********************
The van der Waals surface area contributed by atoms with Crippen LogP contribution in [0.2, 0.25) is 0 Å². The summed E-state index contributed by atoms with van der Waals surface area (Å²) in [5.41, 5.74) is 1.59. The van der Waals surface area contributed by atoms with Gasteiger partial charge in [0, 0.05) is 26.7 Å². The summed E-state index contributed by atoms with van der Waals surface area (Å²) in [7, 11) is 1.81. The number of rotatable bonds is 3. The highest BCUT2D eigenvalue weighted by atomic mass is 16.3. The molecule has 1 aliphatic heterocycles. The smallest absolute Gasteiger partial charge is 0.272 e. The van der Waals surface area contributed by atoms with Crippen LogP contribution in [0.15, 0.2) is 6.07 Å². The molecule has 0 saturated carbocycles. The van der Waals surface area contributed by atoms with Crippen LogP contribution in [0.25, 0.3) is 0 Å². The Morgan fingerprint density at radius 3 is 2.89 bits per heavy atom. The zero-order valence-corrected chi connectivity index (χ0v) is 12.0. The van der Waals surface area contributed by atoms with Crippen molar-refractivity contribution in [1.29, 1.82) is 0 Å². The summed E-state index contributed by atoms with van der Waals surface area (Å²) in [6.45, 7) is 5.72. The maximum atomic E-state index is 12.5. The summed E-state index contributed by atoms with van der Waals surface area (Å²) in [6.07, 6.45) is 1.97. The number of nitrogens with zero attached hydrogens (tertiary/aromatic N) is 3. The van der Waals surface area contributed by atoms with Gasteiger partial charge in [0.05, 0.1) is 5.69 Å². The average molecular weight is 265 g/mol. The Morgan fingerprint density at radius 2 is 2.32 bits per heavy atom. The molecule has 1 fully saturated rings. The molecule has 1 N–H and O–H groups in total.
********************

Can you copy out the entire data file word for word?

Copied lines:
The van der Waals surface area contributed by atoms with Crippen LogP contribution in [0.2, 0.25) is 0 Å². The summed E-state index contributed by atoms with van der Waals surface area (Å²) in [5.41, 5.74) is 1.59. The van der Waals surface area contributed by atoms with Gasteiger partial charge in [0, 0.05) is 26.7 Å². The summed E-state index contributed by atoms with van der Waals surface area (Å²) in [7, 11) is 1.81. The number of rotatable bonds is 3. The highest BCUT2D eigenvalue weighted by atomic mass is 16.3. The molecule has 1 aliphatic heterocycles. The smallest absolute Gasteiger partial charge is 0.272 e. The van der Waals surface area contributed by atoms with Crippen LogP contribution in [0.15, 0.2) is 6.07 Å². The molecule has 0 saturated carbocycles. The van der Waals surface area contributed by atoms with Crippen LogP contribution in [0.25, 0.3) is 0 Å². The Morgan fingerprint density at radius 3 is 2.89 bits per heavy atom. The zero-order valence-corrected chi connectivity index (χ0v) is 12.0. The van der Waals surface area contributed by atoms with Crippen molar-refractivity contribution in [1.29, 1.82) is 0 Å². The summed E-state index contributed by atoms with van der Waals surface area (Å²) in [6.45, 7) is 5.72. The maximum atomic E-state index is 12.5. The summed E-state index contributed by atoms with van der Waals surface area (Å²) in [6.07, 6.45) is 1.97. The number of nitrogens with zero attached hydrogens (tertiary/aromatic N) is 3. The van der Waals surface area contributed by atoms with Gasteiger partial charge in [0.05, 0.1) is 5.69 Å². The average molecular weight is 265 g/mol. The Morgan fingerprint density at radius 2 is 2.32 bits per heavy atom. The molecule has 1 fully saturated rings. The molecule has 1 N–H and O–H groups in total.